Martinez IM, Velasquez P, Meseguer-Olmo L, de Aza PN. Production and study of in vitro behaviour of monolithic α-tricalcium phosphate based ceramics in the system Ca3(PO4)2–Ca2SiO4. Ceram Int. 2011;37:2527–35.CrossRefGoogle Scholar
  21. 21.
    Carrodeguas RG, de Aza AH, Jimenez J, de Aza PN, Pena P, Lopez-Bravo A, de Aza S. Preparation and in vitro characterization of wollastonite doped tricalcium phosphate bioceramics. Key Eng. 2008;361–363:237–40.CrossRefGoogle Scholar
  22. 22.
    Dubois SG, Floyd EZ, Zvonic S, Kilroy G, Wu X, Carling S, Halvorsen YD, Ravussin E, Gimble JM. Isolation of human adipose-derived stem cells from biopsies and liposuction specimens. Methods Mol Biol. 2008;449:69–79.Google Scholar
  23. 23.
    Zuk PA, Zhu M, Mizuno H, Huang J, Futrell JW, Katz AJ, Benhaim P, Lorenz HP, Hedrick MH. Multilineage cells from human adipose tissue: implications for cell-based therapies. Tissue Eng. 2001;7:211–26.CrossRefGoogle Scholar
  24. 24.
    Taylor HFW. Hydrated calcium silicates: part I. Compound formation at ordinary temperatures. J Chem Soc. 1950;25:3682–90.CrossRefGoogle Scholar
  25. 25.
    Taylor HFW. Cement chemistry. London: Academic Press; 1990.Google Scholar
  26. 26.
    Gutierrez GV, Nonell JM, Ojeda LL, de Aza PN, de Aza S. Dental cements from polyacrilic acid and wollastonite. Bol Soc Ceram V. 2005;44(2):89–94.CrossRefGoogle Scholar
  27. 27.
    de Aza PN, Luklinska ZB, Anseau M. Bioactivity of diopside ceramic in human parotid saliva. J Biomed Mater Res B. 2005;73B:54–60.CrossRefGoogle Scholar
  28. 28.
    Bortoluzzi EA, Broon NJ, Durante MAH, de Demarchi ACO, Bramante CM. The use of a setting accelerator and its effect on pH and calcium ion release of mineral trioxide aggregate and white portland cement. J Endod. 2006;32:1194–7.CrossRefGoogle Scholar
  29. 29.
    Bortoluzzi EA, Broon NJ, Bramante CM, Felippe WT. Tanomaru Filho M, Esberard RM. The influence of calcium chloride on the setting time, solubility disintegration, and pH of mineral trioxide aggregate and white portland cement with a radiopacifier. J Endod. 2009;35:550–4.CrossRefGoogle Scholar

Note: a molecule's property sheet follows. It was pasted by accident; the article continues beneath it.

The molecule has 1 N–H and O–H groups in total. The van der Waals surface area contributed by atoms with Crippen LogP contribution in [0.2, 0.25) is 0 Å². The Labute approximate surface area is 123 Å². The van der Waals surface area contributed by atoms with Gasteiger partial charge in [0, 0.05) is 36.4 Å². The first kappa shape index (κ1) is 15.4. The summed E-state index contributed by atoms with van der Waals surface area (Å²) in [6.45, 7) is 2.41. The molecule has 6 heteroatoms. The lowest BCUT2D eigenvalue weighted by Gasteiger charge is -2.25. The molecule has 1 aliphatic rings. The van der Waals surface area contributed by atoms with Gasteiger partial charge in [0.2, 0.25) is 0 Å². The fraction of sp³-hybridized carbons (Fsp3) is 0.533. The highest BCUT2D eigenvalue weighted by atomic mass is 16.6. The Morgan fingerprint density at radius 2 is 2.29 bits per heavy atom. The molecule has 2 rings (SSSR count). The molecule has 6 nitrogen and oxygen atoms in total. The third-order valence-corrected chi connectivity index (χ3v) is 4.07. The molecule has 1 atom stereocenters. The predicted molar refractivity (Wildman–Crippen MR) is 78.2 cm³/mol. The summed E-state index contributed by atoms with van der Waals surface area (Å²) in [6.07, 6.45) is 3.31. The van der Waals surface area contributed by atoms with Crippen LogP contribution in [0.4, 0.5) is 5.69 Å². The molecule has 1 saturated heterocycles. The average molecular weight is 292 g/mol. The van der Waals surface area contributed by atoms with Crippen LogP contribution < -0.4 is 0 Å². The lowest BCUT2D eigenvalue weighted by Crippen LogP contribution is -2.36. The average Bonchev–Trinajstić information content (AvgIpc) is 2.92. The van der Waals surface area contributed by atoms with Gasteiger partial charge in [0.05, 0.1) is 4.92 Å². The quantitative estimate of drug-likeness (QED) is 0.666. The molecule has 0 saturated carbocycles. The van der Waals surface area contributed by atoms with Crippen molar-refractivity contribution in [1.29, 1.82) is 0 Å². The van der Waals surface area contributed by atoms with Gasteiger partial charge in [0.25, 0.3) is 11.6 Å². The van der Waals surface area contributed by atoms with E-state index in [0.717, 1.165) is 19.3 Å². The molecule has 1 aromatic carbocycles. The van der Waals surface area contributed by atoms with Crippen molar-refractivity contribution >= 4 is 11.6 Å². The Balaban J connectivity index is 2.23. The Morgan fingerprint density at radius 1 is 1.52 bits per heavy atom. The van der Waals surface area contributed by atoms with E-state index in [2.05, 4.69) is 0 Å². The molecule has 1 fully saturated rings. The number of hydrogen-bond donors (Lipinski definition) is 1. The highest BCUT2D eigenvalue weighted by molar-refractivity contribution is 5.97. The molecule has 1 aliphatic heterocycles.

30. 30.
    Older I. Hydration, setting and hardening of Portand cement. In: Hewlett PC, editor. Lea’s chemistry of cement and concrete. 4th ed. Oxford: Butterworth-Heinemann; 2007. p. 241–97.Google Scholar
  31. 31.
    Minarelli-Gaspar AM, Saska S, Carrodeguas RG, de Aza AH, Pena P, de Aza PN, et al. Biological response to wollastonite doped α-tricalcium phosphate implants in hard and soft tissues in rats. Key Eng Mater. 2009;396–398:7–10.CrossRefGoogle Scholar
  32. 32.
    de Val JE Mate-Sanchez, Calvo-Guirado JL, Delgado-Ruiz RA, Ramirez-Fernandez MP, Martinez IM, Granero-Marin JM, Negri B, Chiva-Garcia F, Martinez-Gonzalez JM, De Aza PN. New block graft of α-TCP with silicon in critical size defects in rabbits: Chemical characterization, histological, histomorphometric and micro-CT study. Ceram Int. 2012;38:1563–70.CrossRefGoogle Scholar
  33. 33.
    Kenny SM, Buggy M. Bone cements and fillers: a review. J Mater Sci Mater Med. 2002;13:119–1206.CrossRefGoogle Scholar
  34. 34.
    Minarelli Gaspar AM, Saska S, da Cunha LR, Bolini PD, Carrodeguas RG, De Aza AH, Pena P, De Aza PN, De Aza S. Comparison of the biological behavior of wollastonite bioceramics prepared from synthetic and natural precursors. Key Eng. 2008;396-363:1083–6.CrossRefGoogle Scholar
  35. 35.
    Tay FR, Pashley DH, Rueggeberg FA, Loushine RJ, Weller RN. Calcium phosphate phase transformation produced by interaction of the Portland cement component of white MTA with a phosphate-containing fluid. J Endod. 2007;33:1347–51.CrossRefGoogle Scholar
  36. 36.
    Oliveira IR, Andrade TL, Jacobovitz M, Pandolfelli VC. Bioactivity of calcium aluminate endodontic cement. J Endod. 2013;39(6):774–8.CrossRefGoogle Scholar
  37. 37.
    Magallanes-Perdomo M, De Aza AH, Mateus AY, Teixeira S, Monteiro FJ, De Aza S, Pena P. In vitro study of the proliferation and growth of human bone marrow cells on apatite–wollastonite-2 M glass ceramics. Acta Biomater. 2010;6(6):2254–63.CrossRefGoogle Scholar
  38. 38.
    Martinez IM, Velasquez PA, De Aza PN. Synthesis and stability of α-tricalcium phosphate doped with dicalcium silicate in the system Ca3(PO4)2–Ca2SiO4. Mater Charact. 2010;61:761–7.CrossRefGoogle Scholar
  39. 39.
    Meseguer-Olmo L, Aznar-Cervantes S, Mazon P, De Aza PN. In vitro behaviour of adult mesenchymal stem cells of human bone marrow origin seeded on a novel bioactive ceramics in the Ca2SiO4–Ca3(PO4)2 system. J Mater Sci Mater Med. 2012;23:3003–14.CrossRefGoogle Scholar

Copyright information

© Springer Science+Business Media New York 2013

Authors and Affiliations

  • Piedad N. de Aza
    • 1
  • Fausto Zuleta
    • 2
  • Pablo Velasquez
    • 1
  • Nestor Vicente-Salar
    • 1
  • Juan A. Reig
    • 1
  1. 1.Instituto de BioingenieríaUniversidad Miguel HernándezElcheSpain
  2. 2.Escuela de Arquitectura y DiseñoUniversidad Pontificia BolivarianaMedellínColombia

Personalised recommendations